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Finman
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« Reply #3 on: February 18, 2005, 06:23:50 AM »

I did my first exctractor, but it was awfull. It worked but it let flavours out Huge ventilation with honey dropelts!  Also the forge against the frame basket is so big and the net bended and combs went broken.

Surely you find somewhere used exctractor. Take a touch to local beekeepers' assosiation. Little ones are not in imposible prices.

You must think that you are so efficient that you earn at least the exctractor.  

When you sell honey and people want to see the wonder how you exctract honey, what do you show them?
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golfpsycho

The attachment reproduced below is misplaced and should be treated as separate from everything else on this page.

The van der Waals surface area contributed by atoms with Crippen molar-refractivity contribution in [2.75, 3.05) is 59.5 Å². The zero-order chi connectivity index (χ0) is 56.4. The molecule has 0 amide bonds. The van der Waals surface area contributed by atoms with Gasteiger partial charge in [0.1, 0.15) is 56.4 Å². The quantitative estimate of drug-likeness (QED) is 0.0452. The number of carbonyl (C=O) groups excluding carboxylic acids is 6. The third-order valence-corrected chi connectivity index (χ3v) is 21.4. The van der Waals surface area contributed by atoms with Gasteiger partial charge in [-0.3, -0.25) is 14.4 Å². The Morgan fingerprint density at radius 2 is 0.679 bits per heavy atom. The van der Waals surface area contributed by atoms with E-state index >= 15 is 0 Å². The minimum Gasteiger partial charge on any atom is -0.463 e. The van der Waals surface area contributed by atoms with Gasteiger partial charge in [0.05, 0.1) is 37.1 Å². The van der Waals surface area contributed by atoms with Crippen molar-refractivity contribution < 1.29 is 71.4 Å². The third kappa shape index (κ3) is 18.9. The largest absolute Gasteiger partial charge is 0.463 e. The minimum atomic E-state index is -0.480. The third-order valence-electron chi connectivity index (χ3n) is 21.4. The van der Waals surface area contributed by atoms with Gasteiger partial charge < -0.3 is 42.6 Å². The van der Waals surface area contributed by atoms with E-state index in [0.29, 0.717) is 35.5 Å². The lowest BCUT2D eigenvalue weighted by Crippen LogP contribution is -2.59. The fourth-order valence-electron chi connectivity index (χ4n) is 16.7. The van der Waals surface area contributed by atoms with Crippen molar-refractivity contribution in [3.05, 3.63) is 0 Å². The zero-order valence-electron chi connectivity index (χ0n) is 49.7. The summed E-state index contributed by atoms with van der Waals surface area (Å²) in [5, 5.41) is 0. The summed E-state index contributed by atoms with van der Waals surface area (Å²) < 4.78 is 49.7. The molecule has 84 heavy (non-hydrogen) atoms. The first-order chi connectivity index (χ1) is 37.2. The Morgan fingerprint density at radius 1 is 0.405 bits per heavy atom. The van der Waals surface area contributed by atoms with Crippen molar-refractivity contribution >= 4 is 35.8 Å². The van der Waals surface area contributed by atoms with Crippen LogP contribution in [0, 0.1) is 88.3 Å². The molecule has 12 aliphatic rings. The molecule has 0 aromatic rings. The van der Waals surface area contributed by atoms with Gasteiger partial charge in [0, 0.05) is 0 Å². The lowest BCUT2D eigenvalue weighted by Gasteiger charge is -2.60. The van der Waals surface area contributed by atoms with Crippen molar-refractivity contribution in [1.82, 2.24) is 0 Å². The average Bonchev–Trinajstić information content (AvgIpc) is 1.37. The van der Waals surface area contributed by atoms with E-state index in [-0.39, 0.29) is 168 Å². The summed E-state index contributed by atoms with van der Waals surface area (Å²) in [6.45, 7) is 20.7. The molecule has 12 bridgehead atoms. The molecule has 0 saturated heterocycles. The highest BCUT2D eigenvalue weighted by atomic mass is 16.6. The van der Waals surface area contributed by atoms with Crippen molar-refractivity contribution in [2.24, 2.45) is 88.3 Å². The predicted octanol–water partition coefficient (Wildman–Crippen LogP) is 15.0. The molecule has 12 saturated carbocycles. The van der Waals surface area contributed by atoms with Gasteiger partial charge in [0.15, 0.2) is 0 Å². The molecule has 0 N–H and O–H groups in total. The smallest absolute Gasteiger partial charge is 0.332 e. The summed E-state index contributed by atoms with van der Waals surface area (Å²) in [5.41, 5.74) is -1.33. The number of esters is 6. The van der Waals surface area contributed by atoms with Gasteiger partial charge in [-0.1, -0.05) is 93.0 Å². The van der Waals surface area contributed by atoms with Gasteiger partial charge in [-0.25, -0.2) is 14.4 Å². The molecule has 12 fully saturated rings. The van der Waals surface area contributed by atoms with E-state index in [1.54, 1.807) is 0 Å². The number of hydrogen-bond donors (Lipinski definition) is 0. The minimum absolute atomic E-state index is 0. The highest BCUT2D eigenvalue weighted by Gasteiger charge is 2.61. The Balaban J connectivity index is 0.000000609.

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« Reply #4 on: February 18, 2005, 08:37:27 AM »

Good point Finski.  If a customer or 2 wanted to look at your operation, clean  shining stainless steel is a better selling point than an old galvanized trash can.  Especially if its while your spinning with wax, globs of honey, and the occasional bee leg stuck to the sides.  Also, galvanized has to be treated with camcoat or something like that to be considered food grade.  Something about the acidity of the honey and the zinc I believe.
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Finman
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« Reply #5 on: February 18, 2005, 09:50:08 AM »

Quote from: golfpsycho
than an old galvanized trash can. .


galvanized will dilute to acid honey and then you have black bitter honey.

We have proverb: " Nobody's way of life is so expesive as poor's!"
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Robo